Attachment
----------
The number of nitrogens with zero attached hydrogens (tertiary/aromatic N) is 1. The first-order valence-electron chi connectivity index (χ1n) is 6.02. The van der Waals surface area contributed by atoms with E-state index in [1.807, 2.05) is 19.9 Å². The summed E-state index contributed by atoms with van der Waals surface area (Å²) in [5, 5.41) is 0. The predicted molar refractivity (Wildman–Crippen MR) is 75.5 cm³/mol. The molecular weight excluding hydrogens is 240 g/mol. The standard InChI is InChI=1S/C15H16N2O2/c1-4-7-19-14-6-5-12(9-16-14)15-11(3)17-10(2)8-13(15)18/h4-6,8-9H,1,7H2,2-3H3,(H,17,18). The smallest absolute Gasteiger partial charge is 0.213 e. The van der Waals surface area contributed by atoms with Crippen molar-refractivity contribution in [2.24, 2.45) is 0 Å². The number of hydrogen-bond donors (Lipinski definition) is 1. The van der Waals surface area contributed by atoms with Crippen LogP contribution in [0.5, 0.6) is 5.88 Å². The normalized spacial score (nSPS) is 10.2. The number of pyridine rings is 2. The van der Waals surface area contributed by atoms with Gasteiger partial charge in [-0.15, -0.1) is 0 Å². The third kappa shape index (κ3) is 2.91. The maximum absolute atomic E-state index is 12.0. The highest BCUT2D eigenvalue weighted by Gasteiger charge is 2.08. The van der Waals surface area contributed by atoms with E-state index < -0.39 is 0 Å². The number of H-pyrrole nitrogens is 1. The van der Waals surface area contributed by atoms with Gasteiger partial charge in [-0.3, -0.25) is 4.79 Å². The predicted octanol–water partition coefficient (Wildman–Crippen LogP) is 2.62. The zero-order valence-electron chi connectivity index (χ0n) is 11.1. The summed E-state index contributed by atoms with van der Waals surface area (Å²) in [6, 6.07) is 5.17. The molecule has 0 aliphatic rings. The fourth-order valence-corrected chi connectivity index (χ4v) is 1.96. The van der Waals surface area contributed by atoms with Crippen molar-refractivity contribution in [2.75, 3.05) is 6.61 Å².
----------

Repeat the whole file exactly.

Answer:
The number of nitrogens with zero attached hydrogens (tertiary/aromatic N) is 1. The first-order valence-electron chi connectivity index (χ1n) is 6.02. The van der Waals surface area contributed by atoms with E-state index in [1.807, 2.05) is 19.9 Å². The summed E-state index contributed by atoms with van der Waals surface area (Å²) in [5, 5.41) is 0. The predicted molar refractivity (Wildman–Crippen MR) is 75.5 cm³/mol. The molecular weight excluding hydrogens is 240 g/mol. The standard InChI is InChI=1S/C15H16N2O2/c1-4-7-19-14-6-5-12(9-16-14)15-11(3)17-10(2)8-13(15)18/h4-6,8-9H,1,7H2,2-3H3,(H,17,18). The smallest absolute Gasteiger partial charge is 0.213 e. The van der Waals surface area contributed by atoms with Crippen molar-refractivity contribution in [2.24, 2.45) is 0 Å². The number of hydrogen-bond donors (Lipinski definition) is 1. The van der Waals surface area contributed by atoms with Crippen LogP contribution in [0.5, 0.6) is 5.88 Å². The normalized spacial score (nSPS) is 10.2. The number of pyridine rings is 2. The van der Waals surface area contributed by atoms with Gasteiger partial charge in [-0.15, -0.1) is 0 Å². The third kappa shape index (κ3) is 2.91. The maximum absolute atomic E-state index is 12.0. The highest BCUT2D eigenvalue weighted by Gasteiger charge is 2.08. The van der Waals surface area contributed by atoms with E-state index < -0.39 is 0 Å². The number of H-pyrrole nitrogens is 1. The van der Waals surface area contributed by atoms with Gasteiger partial charge in [-0.3, -0.25) is 4.79 Å². The predicted octanol–water partition coefficient (Wildman–Crippen LogP) is 2.62. The zero-order valence-electron chi connectivity index (χ0n) is 11.1. The summed E-state index contributed by atoms with van der Waals surface area (Å²) in [6, 6.07) is 5.17. The molecule has 0 aliphatic rings. The fourth-order valence-corrected chi connectivity index (χ4v) is 1.96. The van der Waals surface area contributed by atoms with Crippen molar-refractivity contribution in [2.75, 3.05) is 6.61 Å².